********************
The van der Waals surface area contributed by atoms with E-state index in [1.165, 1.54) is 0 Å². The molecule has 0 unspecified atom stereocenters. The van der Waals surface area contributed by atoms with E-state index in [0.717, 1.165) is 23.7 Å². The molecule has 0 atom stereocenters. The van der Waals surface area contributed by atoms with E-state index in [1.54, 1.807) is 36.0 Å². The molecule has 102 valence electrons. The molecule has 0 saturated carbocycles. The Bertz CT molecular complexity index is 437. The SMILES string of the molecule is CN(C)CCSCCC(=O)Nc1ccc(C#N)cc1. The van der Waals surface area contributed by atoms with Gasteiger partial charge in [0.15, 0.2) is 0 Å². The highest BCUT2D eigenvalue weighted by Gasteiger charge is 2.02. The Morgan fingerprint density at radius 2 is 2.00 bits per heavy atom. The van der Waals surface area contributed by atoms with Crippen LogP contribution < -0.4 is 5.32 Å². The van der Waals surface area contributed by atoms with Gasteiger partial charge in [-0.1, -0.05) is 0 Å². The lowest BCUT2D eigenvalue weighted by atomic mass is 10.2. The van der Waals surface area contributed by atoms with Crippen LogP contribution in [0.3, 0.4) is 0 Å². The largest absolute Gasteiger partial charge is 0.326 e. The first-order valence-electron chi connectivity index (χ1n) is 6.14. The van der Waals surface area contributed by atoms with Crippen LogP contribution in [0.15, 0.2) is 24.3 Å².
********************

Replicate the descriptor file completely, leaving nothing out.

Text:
The van der Waals surface area contributed by atoms with E-state index in [1.165, 1.54) is 0 Å². The molecule has 0 unspecified atom stereocenters. The van der Waals surface area contributed by atoms with E-state index in [0.717, 1.165) is 23.7 Å². The molecule has 0 atom stereocenters. The van der Waals surface area contributed by atoms with E-state index in [1.54, 1.807) is 36.0 Å². The molecule has 102 valence electrons. The molecule has 0 saturated carbocycles. The Bertz CT molecular complexity index is 437. The SMILES string of the molecule is CN(C)CCSCCC(=O)Nc1ccc(C#N)cc1. The van der Waals surface area contributed by atoms with Gasteiger partial charge in [0.15, 0.2) is 0 Å². The highest BCUT2D eigenvalue weighted by Gasteiger charge is 2.02. The Morgan fingerprint density at radius 2 is 2.00 bits per heavy atom. The van der Waals surface area contributed by atoms with Crippen LogP contribution < -0.4 is 5.32 Å². The van der Waals surface area contributed by atoms with Gasteiger partial charge in [-0.1, -0.05) is 0 Å². The lowest BCUT2D eigenvalue weighted by atomic mass is 10.2. The van der Waals surface area contributed by atoms with Crippen LogP contribution in [0.3, 0.4) is 0 Å². The largest absolute Gasteiger partial charge is 0.326 e. The first-order valence-electron chi connectivity index (χ1n) is 6.14. The van der Waals surface area contributed by atoms with Crippen LogP contribution in [0.15, 0.2) is 24.3 Å².